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Each week, FACT’s Mixtape Round-Up trawls through the untamed world of free mixes, radio specials and live blends so you don’t have to.

Change is afoot here at FACT HQ – the weekly mixes column will now be coming to you every Friday, with the mixtapes column being compiled into a biweekly list dropping every other Thursday.

This week we’ve got another truckload of lengthy blended offerings to keep your voracious appetites satiated for another seven days: pirate radio hardcore classics from ’91-’93, basement techno jammers, oblique club tracks and loads more.

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Mix of the week:

Everyone and their aunt is dropping a “classic hardcore” mix at the moment, so why exactly should we care about this ‘un from Imaginary Forces? Well for starters, he was actually there – hoovering up the tasty plates as they dropped and cataloging them because, well, who else would? Just look at that photo of a teenaged Forces dropping heat with floppy curtains and a whopping great step.

The mix is a selection of his favorite tracks that were being rinsed by the pirates of the day – Pulse FM, Rude FM, Unity 88.4 and of course Kool FM – and is as good a selection of that era’s hardcore as you’re likely to find. It might be a touch late for #raveweek, but we all know hardcore will never die, and we’re gonna be rewinding this one for a while.



Montreal’s Lunice is in fine form in what has to be the most rap-heavy Resident Advisor mix ever, and his fans will be happy to know that it’s the type of material that he churned out before taking over the festival game as half of TNGHT: warped, detuned and otherwise brutalized hip-hop that’s more chopped-up than turnt-up.

As he explains in the accompanying interview, he likes to mash up tracks without labeling them “edits” or “remixes,” but even a rap novice will know that French Montana’s ‘Ain’t Worry Bout Nothin’ has never been this woozy before, or Future’s ‘Shit!’ this gaseous. It’s a welcome approach: well-worn hits are given new life and re-emerge as Lunice creations. And while there is a dance-ready break about half-way through thanks to Jacques Greene, Inkke and French Fries, it’s a brief respite before Lunice re-lights the fire.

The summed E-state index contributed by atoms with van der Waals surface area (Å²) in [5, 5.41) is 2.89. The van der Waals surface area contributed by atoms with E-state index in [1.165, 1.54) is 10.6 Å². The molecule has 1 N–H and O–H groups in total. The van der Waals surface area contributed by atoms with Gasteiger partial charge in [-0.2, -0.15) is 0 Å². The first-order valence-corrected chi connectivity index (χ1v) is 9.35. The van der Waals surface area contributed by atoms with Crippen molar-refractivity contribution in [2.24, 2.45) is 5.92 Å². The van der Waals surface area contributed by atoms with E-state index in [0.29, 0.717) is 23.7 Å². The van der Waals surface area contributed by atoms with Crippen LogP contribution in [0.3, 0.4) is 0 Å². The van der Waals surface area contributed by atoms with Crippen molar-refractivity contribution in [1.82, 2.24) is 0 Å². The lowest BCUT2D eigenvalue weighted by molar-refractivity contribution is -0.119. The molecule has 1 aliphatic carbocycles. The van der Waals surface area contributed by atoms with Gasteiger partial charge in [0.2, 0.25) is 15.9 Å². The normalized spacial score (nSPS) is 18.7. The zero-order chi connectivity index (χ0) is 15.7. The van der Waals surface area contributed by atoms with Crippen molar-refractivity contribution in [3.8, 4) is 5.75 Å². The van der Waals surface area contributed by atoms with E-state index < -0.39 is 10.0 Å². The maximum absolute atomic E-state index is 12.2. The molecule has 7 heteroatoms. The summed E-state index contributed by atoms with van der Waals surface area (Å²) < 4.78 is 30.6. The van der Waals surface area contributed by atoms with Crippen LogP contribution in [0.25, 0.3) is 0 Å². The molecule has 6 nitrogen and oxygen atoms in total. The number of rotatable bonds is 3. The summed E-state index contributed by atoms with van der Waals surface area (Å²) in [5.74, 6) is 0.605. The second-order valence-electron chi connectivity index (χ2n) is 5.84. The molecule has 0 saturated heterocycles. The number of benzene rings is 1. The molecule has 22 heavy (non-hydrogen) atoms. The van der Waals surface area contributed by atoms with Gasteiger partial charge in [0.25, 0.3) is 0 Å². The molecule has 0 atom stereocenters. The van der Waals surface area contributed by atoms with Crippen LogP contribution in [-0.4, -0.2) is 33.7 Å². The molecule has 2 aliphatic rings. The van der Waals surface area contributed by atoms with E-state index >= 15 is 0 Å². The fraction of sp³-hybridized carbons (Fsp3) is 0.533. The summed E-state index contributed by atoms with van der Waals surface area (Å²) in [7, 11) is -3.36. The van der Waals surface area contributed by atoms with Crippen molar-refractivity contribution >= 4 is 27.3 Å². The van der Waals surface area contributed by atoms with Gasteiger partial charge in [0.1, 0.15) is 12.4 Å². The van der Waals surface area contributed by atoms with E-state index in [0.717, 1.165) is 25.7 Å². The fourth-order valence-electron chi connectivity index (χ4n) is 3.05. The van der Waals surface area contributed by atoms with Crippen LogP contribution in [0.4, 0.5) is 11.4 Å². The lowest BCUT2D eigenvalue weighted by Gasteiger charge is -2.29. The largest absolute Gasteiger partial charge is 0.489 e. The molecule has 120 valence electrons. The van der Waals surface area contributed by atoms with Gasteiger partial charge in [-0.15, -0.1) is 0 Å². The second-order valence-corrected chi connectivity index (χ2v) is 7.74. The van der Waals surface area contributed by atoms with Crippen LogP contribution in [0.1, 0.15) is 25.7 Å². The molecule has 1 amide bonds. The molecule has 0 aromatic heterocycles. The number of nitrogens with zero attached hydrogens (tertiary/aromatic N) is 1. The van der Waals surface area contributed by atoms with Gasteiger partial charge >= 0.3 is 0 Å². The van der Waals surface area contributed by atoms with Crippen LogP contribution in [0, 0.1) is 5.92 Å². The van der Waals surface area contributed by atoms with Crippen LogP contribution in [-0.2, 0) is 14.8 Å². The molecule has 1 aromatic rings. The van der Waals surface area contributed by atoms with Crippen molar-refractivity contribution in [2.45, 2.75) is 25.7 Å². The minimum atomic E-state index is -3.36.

Download via Resident Advisor.


We do like a bit of Lawrence English here at FACT. His latest full-length Wilderness of Mirrors is one of our favorite records of the year, and our very own John Twells sat down with him only last month to chat about his estimable career. Well now he’s dropped a mix, and unsurprisingly it’s a corker, hopping from new cuts from Ben Frost and Deru to classics from The Smiths and Luc Ferrari and personal faves such as Cliff Martinez’s ‘First Sleep’ (from the incredible Solaris OST) and Jim O’Rourke’s ‘Eureka’. “Eclectic” doesn’t do it justice, just listen and learn.


The Swiss-born avant-gardist steps up for the Juno Plus Podcast series and delivers 70 minutes of her self-described “ritual music.” Launching with the didgeridoo-like drones of her ‘Throat Dub’ track, the mix’s tone is quickly established: transcendence through club music. Experimental ethereality is countered with pummeling percussion in tracks by producers at the leading edge of club music, including Slackk, Lakker, M.E.S.H., Visionist, Dynooo and Fis.

With Danse Noire, Devi has attempted to “dismantle current notions of body music,” whether with Italian techno, Algerian East-meets-West grime or her own club constructions. Judging by the handful of unreleased Danse Noire material that closes the mix, she’s doing an excellent job.


Since 2006, Plex has been the place to go if you want to hear techno that’ll rattle your fillings out of you teeth and leave you feeling like there’s an army of gimps in the basement ready to emerge at some point and start prodding you in the arm. Luke Handsfree is one of the residents, and this mix for Fabric is just the kind of ragged, ear drum-bothering techno we can’t help but love here at FACT. It’s a far cry from the polite, filigree shite that’s supposedly tearing up the clubs right now, and Handsfree isn’t afraid to offer up an hour of kick drums so distorted they’re likely to give you acid indigestion. Not for the faint of heart – just the way we like it.


Melbourne’s Air Max 97 is one of FACT’s artists-to-watch, and his set for Mixpak proves why. His self-styled “oblique club trax” blend seamlessly with Chicago drill, South African kwaito, Bordeaux-born kuduro, ballroom beats, Uruguayan electronics and more without feeling like “global bass” or worse, “world music.” He simply connects the dots between drum-heavy dance tracks, regardless of origin, for a slow-burning hour of club hypnosis. Stay tuned for his EPs for Liminal Sounds and London’s Trax Couture — we certainly are.

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